A guest review by Jenre
The fourth book in the Love Means… series sees an unlikely love happen between rich boy Preston and abandoned ex-pig farmer Stone but bland characterisation makes this the weakest story out of the four so far.
Spurned by his father and driven from his home, Stone Hillyard is struggling to find shelter in the Michigan winter when he lucks upon the horse farm run by Geoff Laughton and his partner Eli. They take him in, warm him up, and give him a job working with their No Boundaries therapy riding program.
A drunk driver left Preston Harding unable to walk, and after months of hard work, his therapist recommends Geoff and Eli’s program. But Preston’s anger and arrogance nearly get him kicked out until Stone intercedes on his behalf, despite Preston’s insults. It’s a small act of kindness that helps open Preston’s eyes.
Stone and Preston will support each other as they face their families’ disapproval and fight old secrets. They’ll learn—sometimes the hard way—just how love can mean freedom for them both.
I’ve been looking forward to this, the newest release in the Love Means… series for some time now. I’ve read and enjoyed all the others in the series so far and I couldn’t wait to become immersed in the world of Geoff and Eli’s farm. Starting to read this book was like slipping into comfortable shoes as I soon got drawn into the tale of Preston and Stone. However, I never really connected with their romance in the way that I did in previous books because despite their problems and differences they remained quite bland as characters.
The story begins with a half frozen young man, Stone, who has been thrown out of his hitched ride into the snow in the middle of nowhere. By happy chance he sees a light in the distance and all but collapses when his knocking brings Geoff to the door. Geoff and Eli take pity on Stone, who has been thrown out of his home for being gay, and take him on as a stable hand. Whilst helping with a riding therapy patient Stone meets Preston who has been injured in a car accident and is now fighting his way towards being fit again. Although Preston is attractive, he’s also arrogant and the pair clash from the start. It takes a swallowing of pride for Preston to realise that Stone may be just what he needs.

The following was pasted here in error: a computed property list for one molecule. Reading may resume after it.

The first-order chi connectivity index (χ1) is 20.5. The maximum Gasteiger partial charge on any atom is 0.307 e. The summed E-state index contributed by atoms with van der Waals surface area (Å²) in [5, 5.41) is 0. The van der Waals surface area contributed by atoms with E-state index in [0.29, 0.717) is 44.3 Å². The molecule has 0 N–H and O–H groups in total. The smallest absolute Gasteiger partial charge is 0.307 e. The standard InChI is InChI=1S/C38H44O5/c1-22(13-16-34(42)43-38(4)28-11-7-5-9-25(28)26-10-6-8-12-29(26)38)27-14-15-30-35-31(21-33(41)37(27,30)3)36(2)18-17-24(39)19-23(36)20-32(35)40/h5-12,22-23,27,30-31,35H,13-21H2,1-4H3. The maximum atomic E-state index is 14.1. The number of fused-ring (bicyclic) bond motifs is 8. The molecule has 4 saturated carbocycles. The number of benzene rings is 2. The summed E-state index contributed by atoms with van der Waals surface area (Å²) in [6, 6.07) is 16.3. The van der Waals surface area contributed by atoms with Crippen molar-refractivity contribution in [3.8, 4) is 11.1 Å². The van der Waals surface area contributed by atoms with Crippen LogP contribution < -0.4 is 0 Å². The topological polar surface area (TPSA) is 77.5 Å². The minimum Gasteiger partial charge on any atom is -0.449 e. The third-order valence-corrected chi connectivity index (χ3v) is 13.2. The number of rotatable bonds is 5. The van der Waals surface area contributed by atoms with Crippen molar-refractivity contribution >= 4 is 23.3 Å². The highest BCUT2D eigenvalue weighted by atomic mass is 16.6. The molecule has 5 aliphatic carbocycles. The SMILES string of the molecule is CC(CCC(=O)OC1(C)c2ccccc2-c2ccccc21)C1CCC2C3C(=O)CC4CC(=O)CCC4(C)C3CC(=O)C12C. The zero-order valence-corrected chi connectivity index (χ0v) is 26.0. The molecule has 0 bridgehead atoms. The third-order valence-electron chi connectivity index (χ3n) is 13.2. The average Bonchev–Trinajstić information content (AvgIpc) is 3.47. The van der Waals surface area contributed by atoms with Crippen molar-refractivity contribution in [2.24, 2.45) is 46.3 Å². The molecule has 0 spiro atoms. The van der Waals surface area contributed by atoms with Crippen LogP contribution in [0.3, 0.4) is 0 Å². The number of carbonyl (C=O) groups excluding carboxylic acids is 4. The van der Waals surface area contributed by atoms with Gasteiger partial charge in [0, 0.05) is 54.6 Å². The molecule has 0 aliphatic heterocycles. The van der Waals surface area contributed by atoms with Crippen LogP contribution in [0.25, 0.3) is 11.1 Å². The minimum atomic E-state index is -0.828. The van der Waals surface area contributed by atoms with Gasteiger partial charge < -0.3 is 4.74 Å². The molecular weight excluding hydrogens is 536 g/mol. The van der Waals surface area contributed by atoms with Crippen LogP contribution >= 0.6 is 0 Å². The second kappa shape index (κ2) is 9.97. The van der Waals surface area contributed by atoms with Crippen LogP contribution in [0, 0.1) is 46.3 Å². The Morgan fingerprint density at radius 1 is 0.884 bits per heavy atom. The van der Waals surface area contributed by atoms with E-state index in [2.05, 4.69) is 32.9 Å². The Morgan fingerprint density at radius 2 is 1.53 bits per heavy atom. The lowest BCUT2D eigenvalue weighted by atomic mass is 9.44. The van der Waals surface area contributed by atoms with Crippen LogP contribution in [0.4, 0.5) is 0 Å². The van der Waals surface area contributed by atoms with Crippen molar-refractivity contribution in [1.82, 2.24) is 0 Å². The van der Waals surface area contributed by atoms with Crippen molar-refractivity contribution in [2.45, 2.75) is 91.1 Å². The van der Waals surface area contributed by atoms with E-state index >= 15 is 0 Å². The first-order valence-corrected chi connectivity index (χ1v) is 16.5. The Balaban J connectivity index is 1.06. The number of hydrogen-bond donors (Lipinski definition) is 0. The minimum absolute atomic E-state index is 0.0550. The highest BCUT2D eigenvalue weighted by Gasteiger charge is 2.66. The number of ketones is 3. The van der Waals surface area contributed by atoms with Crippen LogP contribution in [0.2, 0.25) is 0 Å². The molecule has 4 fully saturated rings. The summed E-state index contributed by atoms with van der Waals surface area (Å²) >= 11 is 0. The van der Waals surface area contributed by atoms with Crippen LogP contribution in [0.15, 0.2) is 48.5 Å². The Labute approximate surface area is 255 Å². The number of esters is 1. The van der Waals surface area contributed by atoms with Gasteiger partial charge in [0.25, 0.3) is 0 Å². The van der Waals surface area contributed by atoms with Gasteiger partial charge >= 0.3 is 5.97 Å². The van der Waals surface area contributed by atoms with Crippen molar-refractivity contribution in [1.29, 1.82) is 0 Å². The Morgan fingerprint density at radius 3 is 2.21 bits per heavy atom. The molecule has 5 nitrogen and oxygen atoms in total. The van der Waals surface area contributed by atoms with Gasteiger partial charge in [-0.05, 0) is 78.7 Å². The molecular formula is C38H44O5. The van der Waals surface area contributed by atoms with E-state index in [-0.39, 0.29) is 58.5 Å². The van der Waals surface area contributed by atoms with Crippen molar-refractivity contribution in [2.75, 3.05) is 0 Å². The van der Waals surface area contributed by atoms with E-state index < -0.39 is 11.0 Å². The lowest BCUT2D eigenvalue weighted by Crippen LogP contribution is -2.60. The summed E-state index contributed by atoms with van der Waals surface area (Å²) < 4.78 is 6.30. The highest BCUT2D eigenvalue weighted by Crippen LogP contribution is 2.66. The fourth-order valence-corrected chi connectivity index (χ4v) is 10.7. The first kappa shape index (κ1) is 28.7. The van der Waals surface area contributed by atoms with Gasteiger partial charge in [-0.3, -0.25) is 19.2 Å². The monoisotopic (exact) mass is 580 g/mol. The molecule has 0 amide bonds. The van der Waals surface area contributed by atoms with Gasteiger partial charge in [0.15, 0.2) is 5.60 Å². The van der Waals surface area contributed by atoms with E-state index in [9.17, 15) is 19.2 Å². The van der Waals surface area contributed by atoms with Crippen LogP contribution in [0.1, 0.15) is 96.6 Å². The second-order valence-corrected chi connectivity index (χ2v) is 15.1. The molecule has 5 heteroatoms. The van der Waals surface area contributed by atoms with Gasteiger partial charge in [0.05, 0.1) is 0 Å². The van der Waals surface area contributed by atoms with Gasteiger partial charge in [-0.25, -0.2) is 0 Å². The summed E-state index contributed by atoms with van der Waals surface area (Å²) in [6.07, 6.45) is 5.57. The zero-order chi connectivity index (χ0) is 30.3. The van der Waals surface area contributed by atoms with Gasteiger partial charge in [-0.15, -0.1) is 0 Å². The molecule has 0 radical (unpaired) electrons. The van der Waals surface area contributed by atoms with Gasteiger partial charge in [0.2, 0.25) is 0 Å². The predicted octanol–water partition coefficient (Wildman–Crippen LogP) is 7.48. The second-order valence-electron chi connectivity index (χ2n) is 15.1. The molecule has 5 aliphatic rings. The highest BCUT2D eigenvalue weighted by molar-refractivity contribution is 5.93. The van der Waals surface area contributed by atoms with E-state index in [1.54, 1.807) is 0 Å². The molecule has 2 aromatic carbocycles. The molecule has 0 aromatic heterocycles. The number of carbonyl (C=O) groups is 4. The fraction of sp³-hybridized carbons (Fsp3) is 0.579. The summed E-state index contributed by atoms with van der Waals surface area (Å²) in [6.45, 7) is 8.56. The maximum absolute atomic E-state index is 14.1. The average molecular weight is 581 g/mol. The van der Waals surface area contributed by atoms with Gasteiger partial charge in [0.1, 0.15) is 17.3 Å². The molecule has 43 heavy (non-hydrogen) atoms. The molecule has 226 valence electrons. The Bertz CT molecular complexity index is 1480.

The story had a very promising initial set up, especially in relation to the character of Preston. He’s rich and spoiled and the total opposite of Stone who has been treated pretty poorly all his life by a uncaring father. Preston also has troubles with his father who is in denial about Preston’s sexuality. The story follows Preston as he realises, through his relationship with Stone, that his life isn’t that bad in comparison. This would have been an interesting concept, had not the change in Preston happened so quickly. We barely see him as the arrogant idiot who feels sorry for himself and thinks the world owes him a favour before he is transformed into someone who suddenly cares about the feelings of others. I thought it a shame that the change happened so soon, because personally I would have found it far more appealing to see Stone and Preston clash a little more before they fall in love.
Stone is essentially a ‘nice guy’. He’s taken a number of knocks in life and worries about being rejected, never wholly sure that the wonderful opportunity he’s been given at Geoff’s farm will last. I felt a great deal of sympathy for Stone, felt sorry for the bad things that had happened to him through no fault of his own and thought him a little wise beyond his years. The scene where he stands up to his father was done well, and marked a turning point in his self-confidence. If I have any complaints it’s that, towards the end of the story, Stone initiates a misunderstanding between the heroes, leading to a separation. This is never my most favourite plot device and in the case of this book it felt unnatural and forced. It didn’t sit well with what had been quite a gradual build up of feelings between the heroes.
One aspect that was handled very well was Preston’s disability. Not just in the way that he feels frustrated about being stuck in a wheelchair, but also the way that other’s treat him as a result. Preston’s determination to walk and his gradual recovery through hard work and sheer force of will was sympathetically shown. I also liked that Preston understands that he has to suffer through the indignity of being carried or the difficulties of performing the simplest of tasks like getting washed and dressed, and thought this was written as a realistic part of Preston’s life without defining him as a person.
Those of you, like me, who have fallen in love with the Love Means… series are bound to snap this one up (if you haven’t already). If you’re new to the series then you can still read this book, although the other couples from the previous books do flit in and out of Stone and Preston’s story, but for the best experience I would recommend that you start with Love Means… No Shame. As for this book, I can recommend it to those looking for a sweet romance with some angst, but not so much that the story is heavy going. I’m not sure whether this is the final Love Means… book, I’m hoping not.